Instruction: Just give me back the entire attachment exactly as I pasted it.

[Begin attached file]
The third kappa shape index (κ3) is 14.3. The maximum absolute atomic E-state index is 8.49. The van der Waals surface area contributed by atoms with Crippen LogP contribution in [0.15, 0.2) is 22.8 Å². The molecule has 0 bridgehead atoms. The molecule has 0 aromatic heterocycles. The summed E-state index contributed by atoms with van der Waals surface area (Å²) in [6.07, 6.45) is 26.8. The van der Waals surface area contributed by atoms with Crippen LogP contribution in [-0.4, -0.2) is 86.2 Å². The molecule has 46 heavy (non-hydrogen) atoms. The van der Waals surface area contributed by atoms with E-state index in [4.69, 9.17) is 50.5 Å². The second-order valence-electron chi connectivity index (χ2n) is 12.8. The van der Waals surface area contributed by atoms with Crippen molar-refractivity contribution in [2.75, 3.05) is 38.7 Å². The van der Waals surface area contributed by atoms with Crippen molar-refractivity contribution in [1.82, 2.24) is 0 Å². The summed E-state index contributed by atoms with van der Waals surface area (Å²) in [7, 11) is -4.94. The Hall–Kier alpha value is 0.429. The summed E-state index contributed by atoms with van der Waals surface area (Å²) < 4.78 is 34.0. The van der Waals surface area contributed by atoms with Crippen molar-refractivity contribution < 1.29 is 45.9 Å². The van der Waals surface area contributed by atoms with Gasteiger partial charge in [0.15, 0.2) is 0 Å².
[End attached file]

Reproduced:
The third kappa shape index (κ3) is 14.3. The maximum absolute atomic E-state index is 8.49. The van der Waals surface area contributed by atoms with Crippen LogP contribution in [0.15, 0.2) is 22.8 Å². The molecule has 0 bridgehead atoms. The molecule has 0 aromatic heterocycles. The summed E-state index contributed by atoms with van der Waals surface area (Å²) in [6.07, 6.45) is 26.8. The van der Waals surface area contributed by atoms with Crippen LogP contribution in [-0.4, -0.2) is 86.2 Å². The molecule has 46 heavy (non-hydrogen) atoms. The van der Waals surface area contributed by atoms with E-state index in [4.69, 9.17) is 50.5 Å². The second-order valence-electron chi connectivity index (χ2n) is 12.8. The van der Waals surface area contributed by atoms with Crippen molar-refractivity contribution in [2.75, 3.05) is 38.7 Å². The van der Waals surface area contributed by atoms with Crippen molar-refractivity contribution in [1.82, 2.24) is 0 Å². The summed E-state index contributed by atoms with van der Waals surface area (Å²) in [7, 11) is -4.94. The Hall–Kier alpha value is 0.429. The summed E-state index contributed by atoms with van der Waals surface area (Å²) < 4.78 is 34.0. The van der Waals surface area contributed by atoms with Crippen molar-refractivity contribution < 1.29 is 45.9 Å². The van der Waals surface area contributed by atoms with Gasteiger partial charge in [0.15, 0.2) is 0 Å².